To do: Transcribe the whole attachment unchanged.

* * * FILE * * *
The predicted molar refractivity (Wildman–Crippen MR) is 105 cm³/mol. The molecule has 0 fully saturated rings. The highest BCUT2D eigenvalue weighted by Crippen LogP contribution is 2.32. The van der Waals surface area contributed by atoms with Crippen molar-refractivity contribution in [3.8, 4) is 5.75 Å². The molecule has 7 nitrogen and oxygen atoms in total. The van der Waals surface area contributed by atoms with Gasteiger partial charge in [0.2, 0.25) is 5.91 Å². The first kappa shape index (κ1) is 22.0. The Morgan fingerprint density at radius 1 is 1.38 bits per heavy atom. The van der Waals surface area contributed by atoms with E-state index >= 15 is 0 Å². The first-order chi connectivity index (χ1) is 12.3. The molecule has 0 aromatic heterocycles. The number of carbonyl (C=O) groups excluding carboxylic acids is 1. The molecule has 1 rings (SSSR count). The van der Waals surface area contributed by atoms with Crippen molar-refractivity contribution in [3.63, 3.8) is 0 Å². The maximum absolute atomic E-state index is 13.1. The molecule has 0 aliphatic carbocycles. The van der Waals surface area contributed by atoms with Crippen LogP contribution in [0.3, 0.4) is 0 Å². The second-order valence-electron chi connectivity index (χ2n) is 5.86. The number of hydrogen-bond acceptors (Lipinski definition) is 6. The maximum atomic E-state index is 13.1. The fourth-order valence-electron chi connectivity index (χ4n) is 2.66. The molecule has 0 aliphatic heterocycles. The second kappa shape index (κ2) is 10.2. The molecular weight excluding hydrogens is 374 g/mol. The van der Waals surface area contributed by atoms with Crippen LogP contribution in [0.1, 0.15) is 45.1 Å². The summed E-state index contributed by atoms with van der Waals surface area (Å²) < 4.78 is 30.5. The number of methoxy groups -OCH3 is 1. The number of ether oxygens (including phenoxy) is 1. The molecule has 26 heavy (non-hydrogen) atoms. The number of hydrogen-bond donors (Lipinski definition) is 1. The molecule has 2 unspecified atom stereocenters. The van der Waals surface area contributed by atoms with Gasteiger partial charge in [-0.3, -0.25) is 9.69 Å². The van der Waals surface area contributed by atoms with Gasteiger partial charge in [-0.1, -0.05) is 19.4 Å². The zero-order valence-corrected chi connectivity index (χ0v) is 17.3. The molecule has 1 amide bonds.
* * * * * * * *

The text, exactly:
The predicted molar refractivity (Wildman–Crippen MR) is 105 cm³/mol. The molecule has 0 fully saturated rings. The highest BCUT2D eigenvalue weighted by Crippen LogP contribution is 2.32. The van der Waals surface area contributed by atoms with Crippen molar-refractivity contribution in [3.8, 4) is 5.75 Å². The molecule has 7 nitrogen and oxygen atoms in total. The van der Waals surface area contributed by atoms with Gasteiger partial charge in [0.2, 0.25) is 5.91 Å². The first kappa shape index (κ1) is 22.0. The Morgan fingerprint density at radius 1 is 1.38 bits per heavy atom. The van der Waals surface area contributed by atoms with E-state index >= 15 is 0 Å². The first-order chi connectivity index (χ1) is 12.3. The molecule has 0 aromatic heterocycles. The number of carbonyl (C=O) groups excluding carboxylic acids is 1. The molecule has 1 rings (SSSR count). The van der Waals surface area contributed by atoms with Crippen molar-refractivity contribution in [3.63, 3.8) is 0 Å². The maximum absolute atomic E-state index is 13.1. The molecule has 0 aliphatic carbocycles. The van der Waals surface area contributed by atoms with Crippen LogP contribution in [0.3, 0.4) is 0 Å². The second-order valence-electron chi connectivity index (χ2n) is 5.86. The number of hydrogen-bond acceptors (Lipinski definition) is 6. The maximum atomic E-state index is 13.1. The fourth-order valence-electron chi connectivity index (χ4n) is 2.66. The molecule has 0 aliphatic heterocycles. The second kappa shape index (κ2) is 10.2. The molecular weight excluding hydrogens is 374 g/mol. The van der Waals surface area contributed by atoms with Crippen LogP contribution in [0.1, 0.15) is 45.1 Å². The summed E-state index contributed by atoms with van der Waals surface area (Å²) < 4.78 is 30.5. The number of methoxy groups -OCH3 is 1. The number of ether oxygens (including phenoxy) is 1. The molecule has 26 heavy (non-hydrogen) atoms. The number of hydrogen-bond donors (Lipinski definition) is 1. The molecule has 2 unspecified atom stereocenters. The van der Waals surface area contributed by atoms with Gasteiger partial charge in [-0.3, -0.25) is 9.69 Å². The van der Waals surface area contributed by atoms with Gasteiger partial charge in [-0.1, -0.05) is 19.4 Å². The zero-order valence-corrected chi connectivity index (χ0v) is 17.3. The molecule has 1 amide bonds.